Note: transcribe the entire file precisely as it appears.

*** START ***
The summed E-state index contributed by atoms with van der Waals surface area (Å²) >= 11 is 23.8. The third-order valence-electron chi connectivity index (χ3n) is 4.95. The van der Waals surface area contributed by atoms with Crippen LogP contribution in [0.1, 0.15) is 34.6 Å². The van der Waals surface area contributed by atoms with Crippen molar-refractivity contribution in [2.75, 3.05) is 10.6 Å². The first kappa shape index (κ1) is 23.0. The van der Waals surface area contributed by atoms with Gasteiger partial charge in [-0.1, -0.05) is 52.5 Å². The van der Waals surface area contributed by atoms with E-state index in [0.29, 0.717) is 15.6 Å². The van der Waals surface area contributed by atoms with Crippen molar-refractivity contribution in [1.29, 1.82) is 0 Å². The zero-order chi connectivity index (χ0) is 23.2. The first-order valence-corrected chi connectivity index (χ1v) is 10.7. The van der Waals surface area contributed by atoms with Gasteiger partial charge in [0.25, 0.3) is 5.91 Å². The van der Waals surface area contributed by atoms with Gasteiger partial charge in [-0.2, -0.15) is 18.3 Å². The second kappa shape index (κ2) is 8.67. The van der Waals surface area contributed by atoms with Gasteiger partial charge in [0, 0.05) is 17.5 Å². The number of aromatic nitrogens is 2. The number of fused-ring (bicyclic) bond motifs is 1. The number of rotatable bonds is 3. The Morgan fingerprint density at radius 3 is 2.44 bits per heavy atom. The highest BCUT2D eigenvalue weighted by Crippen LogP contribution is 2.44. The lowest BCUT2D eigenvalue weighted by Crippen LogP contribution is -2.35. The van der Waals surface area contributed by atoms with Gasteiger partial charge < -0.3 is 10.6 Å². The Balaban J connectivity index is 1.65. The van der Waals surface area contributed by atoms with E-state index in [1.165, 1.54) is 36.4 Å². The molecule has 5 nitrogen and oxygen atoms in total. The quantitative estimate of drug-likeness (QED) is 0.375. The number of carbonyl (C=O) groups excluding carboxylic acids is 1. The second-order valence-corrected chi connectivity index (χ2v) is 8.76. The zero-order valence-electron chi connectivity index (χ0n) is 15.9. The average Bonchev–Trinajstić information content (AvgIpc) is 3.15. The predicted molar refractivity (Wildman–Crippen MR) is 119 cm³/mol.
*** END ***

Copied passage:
The summed E-state index contributed by atoms with van der Waals surface area (Å²) >= 11 is 23.8. The third-order valence-electron chi connectivity index (χ3n) is 4.95. The van der Waals surface area contributed by atoms with Crippen LogP contribution in [0.1, 0.15) is 34.6 Å². The van der Waals surface area contributed by atoms with Crippen molar-refractivity contribution in [2.75, 3.05) is 10.6 Å². The first kappa shape index (κ1) is 23.0. The van der Waals surface area contributed by atoms with Gasteiger partial charge in [-0.1, -0.05) is 52.5 Å². The van der Waals surface area contributed by atoms with E-state index in [0.29, 0.717) is 15.6 Å². The van der Waals surface area contributed by atoms with Crippen molar-refractivity contribution in [1.29, 1.82) is 0 Å². The zero-order chi connectivity index (χ0) is 23.2. The first-order valence-corrected chi connectivity index (χ1v) is 10.7. The van der Waals surface area contributed by atoms with Gasteiger partial charge in [0.25, 0.3) is 5.91 Å². The van der Waals surface area contributed by atoms with Gasteiger partial charge in [-0.2, -0.15) is 18.3 Å². The second kappa shape index (κ2) is 8.67. The van der Waals surface area contributed by atoms with Gasteiger partial charge in [0, 0.05) is 17.5 Å². The number of aromatic nitrogens is 2. The number of fused-ring (bicyclic) bond motifs is 1. The number of rotatable bonds is 3. The Morgan fingerprint density at radius 3 is 2.44 bits per heavy atom. The highest BCUT2D eigenvalue weighted by Crippen LogP contribution is 2.44. The lowest BCUT2D eigenvalue weighted by Crippen LogP contribution is -2.35. The van der Waals surface area contributed by atoms with Gasteiger partial charge < -0.3 is 10.6 Å². The Balaban J connectivity index is 1.65. The van der Waals surface area contributed by atoms with E-state index in [1.165, 1.54) is 36.4 Å². The molecule has 5 nitrogen and oxygen atoms in total. The quantitative estimate of drug-likeness (QED) is 0.375. The number of carbonyl (C=O) groups excluding carboxylic acids is 1. The second-order valence-corrected chi connectivity index (χ2v) is 8.76. The zero-order valence-electron chi connectivity index (χ0n) is 15.9. The average Bonchev–Trinajstić information content (AvgIpc) is 3.15. The predicted molar refractivity (Wildman–Crippen MR) is 119 cm³/mol.